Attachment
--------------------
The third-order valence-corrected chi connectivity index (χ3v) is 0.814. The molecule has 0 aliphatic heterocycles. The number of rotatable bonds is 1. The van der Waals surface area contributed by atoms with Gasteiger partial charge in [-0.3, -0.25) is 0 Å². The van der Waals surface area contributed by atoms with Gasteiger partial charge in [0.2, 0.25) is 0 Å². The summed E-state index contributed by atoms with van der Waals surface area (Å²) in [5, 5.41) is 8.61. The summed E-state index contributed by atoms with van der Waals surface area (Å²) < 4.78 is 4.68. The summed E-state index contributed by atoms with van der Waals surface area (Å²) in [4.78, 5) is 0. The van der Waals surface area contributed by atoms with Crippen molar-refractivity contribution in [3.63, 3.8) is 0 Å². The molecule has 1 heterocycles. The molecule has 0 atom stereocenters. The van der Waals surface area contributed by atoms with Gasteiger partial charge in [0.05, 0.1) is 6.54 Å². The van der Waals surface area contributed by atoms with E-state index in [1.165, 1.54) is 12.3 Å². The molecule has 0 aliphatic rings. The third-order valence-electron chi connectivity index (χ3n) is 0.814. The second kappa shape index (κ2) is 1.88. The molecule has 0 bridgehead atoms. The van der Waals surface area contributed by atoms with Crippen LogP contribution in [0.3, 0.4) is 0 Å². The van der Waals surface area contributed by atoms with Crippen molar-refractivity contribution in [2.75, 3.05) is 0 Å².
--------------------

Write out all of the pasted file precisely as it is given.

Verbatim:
The third-order valence-corrected chi connectivity index (χ3v) is 0.814. The molecule has 0 aliphatic heterocycles. The number of rotatable bonds is 1. The van der Waals surface area contributed by atoms with Gasteiger partial charge in [-0.3, -0.25) is 0 Å². The van der Waals surface area contributed by atoms with Gasteiger partial charge in [0.2, 0.25) is 0 Å². The summed E-state index contributed by atoms with van der Waals surface area (Å²) in [5, 5.41) is 8.61. The summed E-state index contributed by atoms with van der Waals surface area (Å²) < 4.78 is 4.68. The summed E-state index contributed by atoms with van der Waals surface area (Å²) in [4.78, 5) is 0. The van der Waals surface area contributed by atoms with Crippen molar-refractivity contribution in [3.63, 3.8) is 0 Å². The molecule has 1 heterocycles. The molecule has 0 atom stereocenters. The van der Waals surface area contributed by atoms with Gasteiger partial charge in [0.05, 0.1) is 6.54 Å². The van der Waals surface area contributed by atoms with E-state index in [1.165, 1.54) is 12.3 Å². The molecule has 0 aliphatic rings. The third-order valence-electron chi connectivity index (χ3n) is 0.814. The second kappa shape index (κ2) is 1.88. The molecule has 0 bridgehead atoms. The van der Waals surface area contributed by atoms with Crippen LogP contribution in [0.3, 0.4) is 0 Å². The van der Waals surface area contributed by atoms with Crippen molar-refractivity contribution in [2.75, 3.05) is 0 Å².